A Harvest of Thanksgiving?
As I read through the following paragraph from a recent Tearfund email, it made me question, do I stop and consider, with gratitude, the year past and give God the glory for all He has done for me?
We spend much of the year working in many ways – in our jobs, families, relationships and churches. Harvest is a time for us to take stock of the year that has passed. It is the culmination of our labour as we gather our produce and (hopefully) yield a fruitful crop. And then, the most important part, we acknowledge God as the giver of all good gifts. We offer a portion of our harvest as thanksgiving for God’s provision.
It is very easy to take so much of what we have for granted – Healthcare, Clean Water, Easy Travel, Education, Available Food to name but a few. Let me share with you a few inspirational stories from Tearfund’s Prayer Diary and let me invite you to take time, thankfully think of and pray for our church family around the world:
It used to be extremely hazardous for primary school pupils in one village in Angola to travel across a creek to the nearest school. So the community decided to build a school in the neighbourhood. Adelaide Tomas Manuel, a 59-year-old grandmother established the Dondi Missionary School. Community leaders constructed the school building in just five months. Give thanks for their determination.
Angola is a country where many face food insecurity. So when the local community came together to build the Dondi Missionary School they decided to use the new facilities to teach skills to overcome hunger. Their classes included gardening and nutrition which taught students the skills required to grow food essential for survival. Praise the Lord for their innovation.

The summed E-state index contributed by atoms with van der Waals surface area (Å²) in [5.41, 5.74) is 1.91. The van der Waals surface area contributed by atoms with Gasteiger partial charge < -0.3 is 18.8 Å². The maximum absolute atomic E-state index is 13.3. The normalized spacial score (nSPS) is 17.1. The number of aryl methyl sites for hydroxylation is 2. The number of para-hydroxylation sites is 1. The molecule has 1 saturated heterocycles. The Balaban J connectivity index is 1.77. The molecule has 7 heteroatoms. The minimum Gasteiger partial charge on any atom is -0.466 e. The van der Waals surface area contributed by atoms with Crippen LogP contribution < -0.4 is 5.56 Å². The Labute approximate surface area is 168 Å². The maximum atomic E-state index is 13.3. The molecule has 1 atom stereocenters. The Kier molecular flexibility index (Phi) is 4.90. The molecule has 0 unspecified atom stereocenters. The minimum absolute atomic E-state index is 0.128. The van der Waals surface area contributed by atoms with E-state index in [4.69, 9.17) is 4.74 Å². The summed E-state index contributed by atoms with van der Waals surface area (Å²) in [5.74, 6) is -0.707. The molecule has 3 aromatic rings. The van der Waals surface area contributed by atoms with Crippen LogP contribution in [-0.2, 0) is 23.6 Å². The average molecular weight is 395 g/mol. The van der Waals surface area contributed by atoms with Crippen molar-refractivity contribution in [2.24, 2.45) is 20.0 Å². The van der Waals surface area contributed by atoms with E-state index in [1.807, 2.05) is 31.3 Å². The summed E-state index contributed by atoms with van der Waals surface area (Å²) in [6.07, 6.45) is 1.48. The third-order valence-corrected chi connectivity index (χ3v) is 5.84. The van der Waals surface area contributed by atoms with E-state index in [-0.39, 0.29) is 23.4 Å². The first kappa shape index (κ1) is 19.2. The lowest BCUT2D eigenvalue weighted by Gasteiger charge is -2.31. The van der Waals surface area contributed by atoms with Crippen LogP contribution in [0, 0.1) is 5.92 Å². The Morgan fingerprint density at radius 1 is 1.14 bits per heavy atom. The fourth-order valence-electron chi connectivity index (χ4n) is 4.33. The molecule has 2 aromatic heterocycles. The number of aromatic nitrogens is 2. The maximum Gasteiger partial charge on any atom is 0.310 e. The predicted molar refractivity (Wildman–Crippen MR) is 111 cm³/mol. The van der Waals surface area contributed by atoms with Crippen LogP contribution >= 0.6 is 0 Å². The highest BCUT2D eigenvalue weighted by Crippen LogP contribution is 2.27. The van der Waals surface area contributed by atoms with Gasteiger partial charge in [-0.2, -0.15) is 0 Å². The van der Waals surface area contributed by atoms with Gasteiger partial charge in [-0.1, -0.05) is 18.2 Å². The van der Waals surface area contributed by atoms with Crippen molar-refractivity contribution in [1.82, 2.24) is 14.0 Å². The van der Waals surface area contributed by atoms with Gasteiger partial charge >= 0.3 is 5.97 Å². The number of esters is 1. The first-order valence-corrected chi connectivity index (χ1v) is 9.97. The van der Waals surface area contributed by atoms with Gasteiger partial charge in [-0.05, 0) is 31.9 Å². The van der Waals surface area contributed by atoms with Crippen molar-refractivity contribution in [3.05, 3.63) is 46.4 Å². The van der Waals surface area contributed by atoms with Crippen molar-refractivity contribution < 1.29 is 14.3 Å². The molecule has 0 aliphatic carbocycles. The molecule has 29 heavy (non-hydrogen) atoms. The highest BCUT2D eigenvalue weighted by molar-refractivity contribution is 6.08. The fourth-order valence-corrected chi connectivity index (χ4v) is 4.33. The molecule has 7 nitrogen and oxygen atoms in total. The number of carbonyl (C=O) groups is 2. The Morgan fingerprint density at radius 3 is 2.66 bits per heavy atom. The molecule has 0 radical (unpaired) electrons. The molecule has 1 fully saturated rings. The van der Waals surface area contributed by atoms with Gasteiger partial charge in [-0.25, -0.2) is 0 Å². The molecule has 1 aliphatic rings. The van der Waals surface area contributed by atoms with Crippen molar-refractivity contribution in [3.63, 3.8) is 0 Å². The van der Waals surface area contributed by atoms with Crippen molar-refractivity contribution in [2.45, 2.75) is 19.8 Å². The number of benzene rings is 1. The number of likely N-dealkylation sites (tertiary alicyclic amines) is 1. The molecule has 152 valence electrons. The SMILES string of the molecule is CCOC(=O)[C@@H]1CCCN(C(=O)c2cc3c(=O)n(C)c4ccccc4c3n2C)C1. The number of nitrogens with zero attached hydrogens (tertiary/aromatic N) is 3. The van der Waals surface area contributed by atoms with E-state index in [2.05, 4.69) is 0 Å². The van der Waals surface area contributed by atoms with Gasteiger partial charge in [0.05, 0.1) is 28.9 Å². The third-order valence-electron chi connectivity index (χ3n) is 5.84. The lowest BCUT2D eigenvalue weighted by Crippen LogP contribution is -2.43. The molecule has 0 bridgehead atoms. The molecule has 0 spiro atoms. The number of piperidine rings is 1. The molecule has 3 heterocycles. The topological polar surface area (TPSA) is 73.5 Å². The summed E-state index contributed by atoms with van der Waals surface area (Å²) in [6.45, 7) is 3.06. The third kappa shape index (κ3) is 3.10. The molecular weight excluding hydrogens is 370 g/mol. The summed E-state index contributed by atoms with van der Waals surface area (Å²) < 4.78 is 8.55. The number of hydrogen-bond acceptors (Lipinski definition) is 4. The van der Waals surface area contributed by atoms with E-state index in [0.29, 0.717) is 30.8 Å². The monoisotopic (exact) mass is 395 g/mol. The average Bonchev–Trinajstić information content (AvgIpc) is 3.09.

Growing up as a teenager in Honduras is a challenge in a country ridden with gang violence and drug related crime. By partnering with local colleges Tearfund runs programmes to support teenagers to be free from drug addiction and crime. Give thanks for these life-giving programmes.
Maria has six children and her three boys, aged 10, 11 and 13 all adore football. She dreams of providing the best for them but fears the influence that violence and drugs might have on them. Tearfund, through a local church partner in Honduras, is protecting against this by providing football coaching alongside Bible studies with positive Christian role models. Praise God that He is providing hope for Maria’s boy’s futures.
In Ivory Coast Tearfund’s partners are focusing on access to water and basic sanitation. Praise God that, ‘School attendance has increased and diseases related to dirty hands have decreased,’ says the village chief Yalo. ‘Children’s health has improved and so have their marks in class.’
As I read and write out the above examples of how God is working through my sisters and brothers in Christ my mind goes back to similar projects I have had the privilege of visiting with Tearfund and give thanks:
In South Africa I visited a group being trained to care for those in their community who were HIV positive. In addition to practical care training they were being instructed how they could use some spare land in the village to grow vegetables that would improve their diets and increase, for those taking them, the effectiveness of the anti-retroviral drugs.
In San Pedro Sula, Honduras, I remember the curious children in the shanty settlement along the river’s floodplain being fascinated by our cameras: But also being told not to give them any gifts because it would endanger them if they approached strangers with ‘dishonest motives’.
Add to these my most recent visit to Uganda where I participated in a project building latrines in a school: A harvest of memories for which I can give wholehearted thanks. For more information see www.Tearfund.org Mandy McIntosh